They were blind to the saving ways of God. They tried to explain away the healing of the man. They did not believe that he had actually been born blind until his parents confirmed it. Why was that so hard for them to believe? Did they just not believe in the healing power of God? I doubt that was it.
I suspect that we find our explanation in the question that the disciples had asked Jesus: “Who sinned, this man or his parents, that he was born blind?” (v. 2). Jesus pointed out that such was not the issue but rather that they needed to be on the lookout for what God was about to be up to in the man’s life. Their question, though, reflected the way that a lot of people thought and the way that the Pharisees were probably thinking. They believed that the man had been born in sin (see v. 34) and they could not tolerate the fact that the healing of such a one might just be a sign of radical grace and radical forgiveness. Such, they thought, could not be.
They could not accept where and how God was working because it did not fit with their vision of themselves or of the world. The man who had been healed persisted in telling them what had happened. He insisted that Jesus must come from God because otherwise how could he have been healed by him? Listen to their response: “You were born entirely in sins, and are you trying to teach us?” (v. 34). They then drove him out of the synagogue. You see, in their view, they were the religious people, they were the righteous people, and so their vision of the way God worked had to be right. Here was someone who did not know what they did and who, to their way of thinking, was a sinner, and he was trying to instruct them.
And therein lies the rub. The blind man was poor in spirit; these Pharisees were not. The blind man was capable of simple child-like faith; these Pharisees were not. The light of Jesus revealed that the blind man had a heart that was ready to open up to God’s grace and love and forgiveness; these Pharisees did not. The eyes of the blind man—both physically and spiritually—were opened up by the light of Jesus; the eyes of these Pharisees were screwed even tighter shut by that same light.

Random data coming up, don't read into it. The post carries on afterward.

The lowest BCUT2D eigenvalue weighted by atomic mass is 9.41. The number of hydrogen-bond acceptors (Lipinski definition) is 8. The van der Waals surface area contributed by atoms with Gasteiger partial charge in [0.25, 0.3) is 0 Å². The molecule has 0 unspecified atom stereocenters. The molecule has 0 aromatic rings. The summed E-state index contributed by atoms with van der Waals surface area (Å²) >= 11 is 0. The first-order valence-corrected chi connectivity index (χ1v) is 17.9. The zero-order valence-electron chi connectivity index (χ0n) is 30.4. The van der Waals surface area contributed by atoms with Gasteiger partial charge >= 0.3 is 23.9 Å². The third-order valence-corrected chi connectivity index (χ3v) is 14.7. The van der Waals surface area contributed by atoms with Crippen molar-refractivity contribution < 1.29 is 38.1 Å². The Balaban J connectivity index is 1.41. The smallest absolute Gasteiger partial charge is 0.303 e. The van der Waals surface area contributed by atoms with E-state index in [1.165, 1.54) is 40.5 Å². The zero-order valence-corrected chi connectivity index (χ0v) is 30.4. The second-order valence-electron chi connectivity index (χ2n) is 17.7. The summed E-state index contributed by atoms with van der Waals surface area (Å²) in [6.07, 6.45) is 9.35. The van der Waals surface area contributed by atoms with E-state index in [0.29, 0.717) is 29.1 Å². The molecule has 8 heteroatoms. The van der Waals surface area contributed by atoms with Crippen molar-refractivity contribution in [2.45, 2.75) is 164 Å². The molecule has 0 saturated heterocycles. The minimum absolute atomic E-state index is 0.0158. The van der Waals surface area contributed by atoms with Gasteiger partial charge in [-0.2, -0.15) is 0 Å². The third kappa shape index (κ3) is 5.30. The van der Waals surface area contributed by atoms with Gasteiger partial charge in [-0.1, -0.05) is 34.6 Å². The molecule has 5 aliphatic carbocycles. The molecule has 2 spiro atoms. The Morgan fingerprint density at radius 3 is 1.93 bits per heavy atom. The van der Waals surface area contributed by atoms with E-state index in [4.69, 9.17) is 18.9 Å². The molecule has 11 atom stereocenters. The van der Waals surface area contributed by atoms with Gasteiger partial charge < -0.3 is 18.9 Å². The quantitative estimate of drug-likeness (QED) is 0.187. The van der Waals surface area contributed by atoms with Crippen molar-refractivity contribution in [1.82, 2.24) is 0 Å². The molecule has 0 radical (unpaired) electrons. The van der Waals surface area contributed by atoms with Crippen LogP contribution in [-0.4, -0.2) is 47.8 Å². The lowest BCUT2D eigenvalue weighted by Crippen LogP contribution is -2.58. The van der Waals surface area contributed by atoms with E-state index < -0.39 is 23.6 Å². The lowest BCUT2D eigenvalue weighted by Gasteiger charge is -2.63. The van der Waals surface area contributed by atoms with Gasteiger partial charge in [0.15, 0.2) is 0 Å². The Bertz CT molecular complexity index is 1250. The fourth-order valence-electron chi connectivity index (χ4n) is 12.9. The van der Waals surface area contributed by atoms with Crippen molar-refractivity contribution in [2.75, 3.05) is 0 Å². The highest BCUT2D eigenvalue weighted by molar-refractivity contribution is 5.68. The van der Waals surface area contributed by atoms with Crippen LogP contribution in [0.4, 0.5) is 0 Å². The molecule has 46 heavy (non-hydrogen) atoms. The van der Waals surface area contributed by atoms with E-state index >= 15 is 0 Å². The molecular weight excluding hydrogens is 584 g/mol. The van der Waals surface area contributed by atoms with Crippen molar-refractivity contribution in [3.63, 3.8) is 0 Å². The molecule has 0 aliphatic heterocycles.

The light blinded the Pharisees both to the good thing that had happened to the blind man and to the good thing that could happen to them because they were unwilling to recognize the need in themselves or in others. In a recent essay, Barbara Brown Taylor wrote about the effect that drought was having on her husband and her. They have a shallow well and they have been running low on water. So, to conserve, she’s been going to the laundromat. Folks there look at her like she doesn’t belong. Taylor said, though, that her going there has been a good thing.
Some of my friends feel sorry for me because I have to go to the laundromat, but I tell them not to. Not having enough water at home has brought me into contact with people who do not have enough of other things at home, and I am enjoying their company. I never really thought about it before, but scarcity evokes community.
When people share in scarcity they see themselves and each other in a different light. The Pharisees could see the need neither in themselves nor in the blind man nor probably in anyone else.
They thought they were passing judgment on the blind man (“You were born entirely in sins”) and on Jesus (he was a sinner who violated the Sabbath). In fact, they were passing judgment on themselves. They were revealing who they were and who they weren’t. The claimed to “see”—they were convinced that they saw the world, themselves, and Jesus in the right way—but in fact they were blind.
There is more hope for the truly blind than for those who claim to see; the latter are the self-righteous and the self-approving. But don’t such folks have to, somewhere down deep, know better? Don’t they?
I believe that there are important truths here for both kinds of people in the world and in the building—the lost and the saved.
For those of you who are, like the blind man in our text, well aware of the state of your life and the hole in your soul, you need to know that you can come into the light of Jesus and be saved.
For those of you who are, like the Pharisees, thinking that because you are at least a little better than the best person you know and that you really don’t need any help, the good news is that somewhere down deep you just may know better and the Lord is waiting to have you come into his light, admit what you are, and be saved.
Then for those of us who are Christians but are emphasizing the wrong things—keeping the rules rather than the compassion of Christ, being good rather than being forgiven, self-righteousness rather than real righteousness—you can be warmed up and lit up and brightened up by the light of Jesus.
Let the light show you who are and who you can be. Let Jesus shine his grace into you. The light of the world will show you the truth about who you are. But can you handle the truth? Will you run from the light or will you let the light change you?